The problem with the second example you posted, is there is almost no structure to it. It doesn't even have a consistent ordering of rows for each record.
I think this is where Perl shines, so I went ahead and wrote up a prototype. ( took me about an hour )
I don't think there exists a tool that would be any simpler, that would get as decent a result. ( ...
pyparsing is really a powerful tool. As the name implies, it's a module for Python. It's like zooming out one step from regexp. There are many examples at http://pyparsing.wikispaces.com/Examples
Here's another example which also makes use of regexp, in case you also want to use that for more exact pattern matching.
The Los Angeles Times did some very interesting work using natural language processing (NLP) to analyze their archival recipes and convert them into structured data.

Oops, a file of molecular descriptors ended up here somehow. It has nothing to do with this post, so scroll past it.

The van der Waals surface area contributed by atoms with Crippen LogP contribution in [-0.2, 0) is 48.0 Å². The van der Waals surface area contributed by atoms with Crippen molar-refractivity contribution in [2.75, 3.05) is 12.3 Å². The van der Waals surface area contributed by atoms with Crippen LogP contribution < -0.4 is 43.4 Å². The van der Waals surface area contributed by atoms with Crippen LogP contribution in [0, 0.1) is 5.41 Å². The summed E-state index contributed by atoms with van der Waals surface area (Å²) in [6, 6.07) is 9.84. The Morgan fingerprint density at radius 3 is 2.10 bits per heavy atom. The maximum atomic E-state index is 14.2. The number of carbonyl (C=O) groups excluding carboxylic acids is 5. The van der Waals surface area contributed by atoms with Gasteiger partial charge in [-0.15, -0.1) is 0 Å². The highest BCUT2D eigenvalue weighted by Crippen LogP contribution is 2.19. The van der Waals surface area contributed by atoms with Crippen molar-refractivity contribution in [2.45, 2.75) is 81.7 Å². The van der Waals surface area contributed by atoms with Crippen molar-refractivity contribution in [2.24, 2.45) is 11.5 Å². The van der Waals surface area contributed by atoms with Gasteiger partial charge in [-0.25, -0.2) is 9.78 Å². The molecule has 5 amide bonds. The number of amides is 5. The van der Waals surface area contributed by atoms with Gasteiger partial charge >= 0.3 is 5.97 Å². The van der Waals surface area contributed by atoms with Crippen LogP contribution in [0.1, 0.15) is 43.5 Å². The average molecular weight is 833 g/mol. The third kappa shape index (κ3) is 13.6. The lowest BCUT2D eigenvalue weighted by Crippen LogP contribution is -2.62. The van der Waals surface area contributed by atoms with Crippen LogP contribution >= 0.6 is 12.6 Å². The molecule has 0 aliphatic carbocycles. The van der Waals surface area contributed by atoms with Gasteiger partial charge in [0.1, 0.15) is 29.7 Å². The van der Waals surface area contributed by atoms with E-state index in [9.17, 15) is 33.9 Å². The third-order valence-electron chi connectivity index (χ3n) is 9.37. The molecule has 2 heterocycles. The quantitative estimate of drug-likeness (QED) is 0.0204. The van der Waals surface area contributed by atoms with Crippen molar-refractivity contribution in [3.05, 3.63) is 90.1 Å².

An interview with the team ran on OpenNews Source, and Anthony Pesce wrote more (including some code samples) on the LAT Data Desk blog.
There is a comparison of different weather forecast services here:
Maybe this helps to select the best service for your requirements.
JSON is a simple text based data format than can be converted to arrays or any structured data to access it in ...
I wrote Wik2dict a decade ago to turn MW database dumps into the dict format. It's python code. Could help you figuring out some things.
The best way to convert this xml into mysql is by using mediawiki's xml import functionality.
If you don't have a good reason to import the dump into mysql it's better to avoid it as it's extremely slow with such a large ...
I found some hints for the schema here https://meta.wikimedia.org/wiki/Help:Export#Export_format
To read manually the XML, try using a viewer like:
head -n [numberoflines] dump.xml (gnu/linux terminal)
I'm a python fan, so that is the path I normally take.
If the CVs are in PDF format, then I use pdftotext to convert them into .txt files (without formatting).
Once in .txt files, to find email addresses, I usually split the lines into individual strings, and then look for strings that contain the '@' character. Since that may include twitter names or ...